In order to facilitate the tracking of awards to mentor-protégé joint ventures, all mentor-protégé joint ventures in either SBA program will be required to register the joint venture as a separate entity in SAM.gov, with its own unique DUNS number and CAGE code. The firm’s SAM.gov registration must also be identify the firm as a joint venture, and must identify the members of the joint venture.
- There will be no open/closed enrollment periods (for now)
Because of the expansion of the mentor-protégé program to all small businesses, SBA anticipates an influx in applications to the program. As a result of this expected influx, SBA had considered utilizing open and closed enrollment periods. Instead, for now, SBA will accept applications to the new mentor-protégé program at any time. However, SBA has left open the possibility of switching to open/closed enrollment periods in the future if the need arises. To help facilitate the review and approval of applications, a separate unit will be created within SBA’s Office of Business Development whose sole function will be to process mentor-protégé applications. In addition, contrary to previous statements by SBA, the new program is not being launched merely on pilot basis.
- The end of “populated” mentor-protégé joint ventures
Until now, 8(a) mentor-protégé joint ventures could be “populated” (persons performing the contract work would be employed directly by the joint venture) or “unpopulated” (persons performing the contract would be employed by the partners to the joint venture). Because of the difficulties in tracking the benefits gained by the protégé in a populated joint venture, SBA will required all mentor-protégé’s in either of its program to be unpopulated (though they may still be populated with administrative personnel).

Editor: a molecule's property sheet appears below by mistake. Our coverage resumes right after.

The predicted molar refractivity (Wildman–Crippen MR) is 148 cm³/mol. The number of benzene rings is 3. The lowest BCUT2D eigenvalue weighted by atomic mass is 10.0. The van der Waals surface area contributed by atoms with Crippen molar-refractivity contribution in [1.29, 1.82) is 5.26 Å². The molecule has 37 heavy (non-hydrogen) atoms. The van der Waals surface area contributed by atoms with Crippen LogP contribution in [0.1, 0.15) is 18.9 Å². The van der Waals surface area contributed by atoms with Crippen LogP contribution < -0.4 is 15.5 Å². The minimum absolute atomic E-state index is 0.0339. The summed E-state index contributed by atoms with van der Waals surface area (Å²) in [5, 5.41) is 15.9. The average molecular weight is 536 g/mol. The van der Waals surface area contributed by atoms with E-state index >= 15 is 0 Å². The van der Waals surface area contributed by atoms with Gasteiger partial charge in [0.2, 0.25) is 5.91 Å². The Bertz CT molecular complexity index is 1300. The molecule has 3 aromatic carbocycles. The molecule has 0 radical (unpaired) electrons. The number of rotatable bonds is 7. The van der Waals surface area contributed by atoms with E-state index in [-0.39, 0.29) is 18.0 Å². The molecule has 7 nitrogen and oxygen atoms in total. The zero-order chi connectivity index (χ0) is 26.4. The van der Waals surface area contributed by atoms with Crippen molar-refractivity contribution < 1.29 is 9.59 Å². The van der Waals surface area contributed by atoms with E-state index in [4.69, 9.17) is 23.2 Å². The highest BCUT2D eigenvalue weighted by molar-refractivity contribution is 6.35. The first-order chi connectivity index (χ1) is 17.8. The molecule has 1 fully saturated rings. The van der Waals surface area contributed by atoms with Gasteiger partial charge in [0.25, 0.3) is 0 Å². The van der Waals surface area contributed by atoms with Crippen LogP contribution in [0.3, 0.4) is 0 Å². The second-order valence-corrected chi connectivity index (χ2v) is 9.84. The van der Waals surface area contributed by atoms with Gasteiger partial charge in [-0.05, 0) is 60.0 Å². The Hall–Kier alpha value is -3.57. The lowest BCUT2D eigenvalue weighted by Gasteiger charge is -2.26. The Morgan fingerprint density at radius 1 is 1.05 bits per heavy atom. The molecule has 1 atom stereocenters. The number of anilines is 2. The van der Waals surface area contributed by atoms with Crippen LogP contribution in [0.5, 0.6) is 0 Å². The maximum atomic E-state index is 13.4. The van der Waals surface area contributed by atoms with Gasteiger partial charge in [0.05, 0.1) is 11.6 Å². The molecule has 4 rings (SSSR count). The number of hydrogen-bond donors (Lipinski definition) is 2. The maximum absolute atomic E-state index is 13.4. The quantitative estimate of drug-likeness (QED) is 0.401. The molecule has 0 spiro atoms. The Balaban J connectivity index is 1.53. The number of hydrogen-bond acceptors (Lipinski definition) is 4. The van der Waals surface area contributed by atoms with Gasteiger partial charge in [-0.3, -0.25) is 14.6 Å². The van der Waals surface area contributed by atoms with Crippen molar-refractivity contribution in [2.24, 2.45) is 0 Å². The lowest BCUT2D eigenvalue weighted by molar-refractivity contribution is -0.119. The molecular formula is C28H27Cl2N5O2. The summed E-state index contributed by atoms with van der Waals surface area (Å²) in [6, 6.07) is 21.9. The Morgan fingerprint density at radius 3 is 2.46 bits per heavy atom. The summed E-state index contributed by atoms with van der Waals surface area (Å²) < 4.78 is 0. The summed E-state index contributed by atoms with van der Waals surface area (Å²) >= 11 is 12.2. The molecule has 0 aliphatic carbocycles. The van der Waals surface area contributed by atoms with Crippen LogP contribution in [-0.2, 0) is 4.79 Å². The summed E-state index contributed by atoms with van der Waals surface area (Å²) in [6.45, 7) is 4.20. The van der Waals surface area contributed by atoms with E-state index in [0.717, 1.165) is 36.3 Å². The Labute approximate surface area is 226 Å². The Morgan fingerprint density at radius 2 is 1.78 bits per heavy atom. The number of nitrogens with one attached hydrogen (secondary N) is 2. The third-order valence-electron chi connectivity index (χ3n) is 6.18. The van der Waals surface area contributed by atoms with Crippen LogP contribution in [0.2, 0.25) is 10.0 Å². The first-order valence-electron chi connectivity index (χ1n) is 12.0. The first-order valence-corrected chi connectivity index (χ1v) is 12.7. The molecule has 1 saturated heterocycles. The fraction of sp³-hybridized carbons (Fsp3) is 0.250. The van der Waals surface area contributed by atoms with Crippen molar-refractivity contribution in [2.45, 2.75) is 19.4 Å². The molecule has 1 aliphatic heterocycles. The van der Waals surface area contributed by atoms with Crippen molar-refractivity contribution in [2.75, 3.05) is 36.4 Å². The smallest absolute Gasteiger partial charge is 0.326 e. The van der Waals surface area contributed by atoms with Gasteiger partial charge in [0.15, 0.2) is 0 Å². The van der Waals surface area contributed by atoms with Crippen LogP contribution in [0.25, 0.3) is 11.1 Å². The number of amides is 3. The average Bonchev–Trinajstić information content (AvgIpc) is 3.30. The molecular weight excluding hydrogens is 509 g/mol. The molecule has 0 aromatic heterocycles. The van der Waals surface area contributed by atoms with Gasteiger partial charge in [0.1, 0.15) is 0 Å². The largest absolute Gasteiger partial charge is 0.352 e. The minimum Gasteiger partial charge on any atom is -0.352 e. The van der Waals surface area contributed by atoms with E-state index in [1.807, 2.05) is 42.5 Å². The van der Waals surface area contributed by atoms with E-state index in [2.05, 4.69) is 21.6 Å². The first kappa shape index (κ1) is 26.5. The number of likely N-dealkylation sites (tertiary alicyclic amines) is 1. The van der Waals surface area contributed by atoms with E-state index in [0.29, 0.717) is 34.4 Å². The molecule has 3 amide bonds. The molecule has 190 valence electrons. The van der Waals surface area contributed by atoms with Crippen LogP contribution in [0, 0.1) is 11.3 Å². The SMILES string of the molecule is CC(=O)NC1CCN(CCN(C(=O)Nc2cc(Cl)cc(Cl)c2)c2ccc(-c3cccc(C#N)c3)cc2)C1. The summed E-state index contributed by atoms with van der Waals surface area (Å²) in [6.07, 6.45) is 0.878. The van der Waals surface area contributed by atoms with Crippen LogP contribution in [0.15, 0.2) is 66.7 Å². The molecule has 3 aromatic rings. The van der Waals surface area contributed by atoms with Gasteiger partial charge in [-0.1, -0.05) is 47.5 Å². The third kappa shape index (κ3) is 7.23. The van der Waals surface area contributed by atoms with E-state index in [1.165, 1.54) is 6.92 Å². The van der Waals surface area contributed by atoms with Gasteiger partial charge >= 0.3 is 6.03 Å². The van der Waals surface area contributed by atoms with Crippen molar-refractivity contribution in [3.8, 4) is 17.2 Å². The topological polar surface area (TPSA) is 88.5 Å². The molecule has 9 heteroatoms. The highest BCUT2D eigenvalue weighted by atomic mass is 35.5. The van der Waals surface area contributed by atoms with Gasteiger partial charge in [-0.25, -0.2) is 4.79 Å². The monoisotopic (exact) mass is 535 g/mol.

- Non-profits will no longer be able to serve as mentors
Previously, non-profit entities could serve as mentors in the 8(a) mentor-protégé program. Under the new regulations for both of SBA’s mentor-protégé program, only for-profit entities will be eligible to become mentors.
- 8(a) mentor-protégé joint ventures may transfer to the SBA Small Business Mentor-Protégé Program upon graduation
Upon a protégé’s graduation from the 8(a) program, the mentor-protégé can transfer itself to the SBA’s Small Business Mentor-Protégé program by simply giving notice to SBA, without having to separately apply for that program. As result of this change, SBA will lift its previous ban on approving mentor-protégé agreements in the final six months of the protégé’s 8(a) lifespan.